Reoperative Medial and Lateral Epicondylitis Surgery
Reoperative surgery for failed previous medial or lateral epicondylitis surgery can be quite challenging. One key concern is making sure that other structures are not actually the cause of persistent symptoms. In the case of medial epicondylitis, it is important to assess for possible medial antebrachial cutaneous nerve (MABCN) injury, ulnar neuropathy, or medial collateral ligament damage. These can sometimes be a source of continued symptomatology despite expertly performed medial epicondylitis surgery. One of the newer techniques for addressing failed or recurrent medial epicondylitis is medial epicondyle denervation surgery. This chapter delves into the surgical detail of this procedure. Similarly, for lateral epicondylitis, it is important to rule out evidence of persistent radial tunnel syndrome, radial capitellar joint plica or synovial fistula, as well as any damage to the lateral collateral ligament. In cases of true failed lateral epicondylitis surgery, a lateral epicondyle denervation surgery can be performed. This can be helpful in the patient who has had multiple previous surgeries. The other issue in treating patients with these conditions is trying to set a reasonable level of expectations regarding outcomes. This chapter details some of the newer techniques for treating these challenging clinical problems.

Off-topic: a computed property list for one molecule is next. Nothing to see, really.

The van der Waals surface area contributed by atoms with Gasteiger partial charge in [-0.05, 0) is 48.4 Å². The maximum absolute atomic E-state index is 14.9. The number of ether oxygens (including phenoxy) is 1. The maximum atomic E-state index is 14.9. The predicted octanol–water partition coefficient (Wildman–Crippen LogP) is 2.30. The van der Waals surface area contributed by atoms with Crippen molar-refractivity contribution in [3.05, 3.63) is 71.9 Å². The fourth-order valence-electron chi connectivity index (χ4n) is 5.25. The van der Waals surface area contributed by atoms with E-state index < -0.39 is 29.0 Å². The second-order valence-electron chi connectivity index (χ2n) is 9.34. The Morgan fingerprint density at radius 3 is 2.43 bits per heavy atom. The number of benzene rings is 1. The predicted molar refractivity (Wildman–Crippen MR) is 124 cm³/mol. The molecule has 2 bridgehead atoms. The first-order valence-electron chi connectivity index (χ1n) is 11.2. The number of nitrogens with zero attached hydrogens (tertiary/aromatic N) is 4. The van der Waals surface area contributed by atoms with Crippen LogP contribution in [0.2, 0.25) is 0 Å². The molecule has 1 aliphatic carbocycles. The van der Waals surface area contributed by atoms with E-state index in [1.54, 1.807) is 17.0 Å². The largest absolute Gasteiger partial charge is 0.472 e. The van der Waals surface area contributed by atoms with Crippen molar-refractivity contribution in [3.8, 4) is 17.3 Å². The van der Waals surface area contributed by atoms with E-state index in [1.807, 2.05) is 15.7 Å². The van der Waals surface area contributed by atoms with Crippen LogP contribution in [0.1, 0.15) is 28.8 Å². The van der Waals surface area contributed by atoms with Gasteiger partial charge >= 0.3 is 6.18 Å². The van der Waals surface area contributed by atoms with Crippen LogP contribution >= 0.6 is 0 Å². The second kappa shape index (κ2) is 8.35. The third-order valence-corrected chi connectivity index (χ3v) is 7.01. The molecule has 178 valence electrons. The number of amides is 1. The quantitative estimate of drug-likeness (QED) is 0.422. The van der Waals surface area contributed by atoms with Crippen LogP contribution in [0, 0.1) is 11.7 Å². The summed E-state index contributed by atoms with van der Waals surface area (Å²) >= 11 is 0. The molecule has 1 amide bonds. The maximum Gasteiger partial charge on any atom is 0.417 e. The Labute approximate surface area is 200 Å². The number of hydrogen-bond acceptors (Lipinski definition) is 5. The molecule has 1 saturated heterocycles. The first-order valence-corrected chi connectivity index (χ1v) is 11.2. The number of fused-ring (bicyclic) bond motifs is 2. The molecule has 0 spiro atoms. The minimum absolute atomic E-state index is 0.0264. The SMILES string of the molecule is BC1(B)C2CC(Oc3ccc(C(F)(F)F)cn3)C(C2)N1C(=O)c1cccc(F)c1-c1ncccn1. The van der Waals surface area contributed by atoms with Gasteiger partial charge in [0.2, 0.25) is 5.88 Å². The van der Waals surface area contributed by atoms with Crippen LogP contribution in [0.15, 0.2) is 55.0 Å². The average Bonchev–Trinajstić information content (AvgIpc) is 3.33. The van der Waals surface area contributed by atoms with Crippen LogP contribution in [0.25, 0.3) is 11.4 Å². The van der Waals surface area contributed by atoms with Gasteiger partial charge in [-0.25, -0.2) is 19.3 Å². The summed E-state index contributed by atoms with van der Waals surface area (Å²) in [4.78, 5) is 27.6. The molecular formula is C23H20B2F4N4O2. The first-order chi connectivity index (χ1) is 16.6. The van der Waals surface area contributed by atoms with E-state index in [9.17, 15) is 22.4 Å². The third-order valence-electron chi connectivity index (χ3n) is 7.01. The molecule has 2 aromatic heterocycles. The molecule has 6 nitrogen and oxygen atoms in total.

KeywordsElbow Tendon Antebrachial Epicondylitis Denervation
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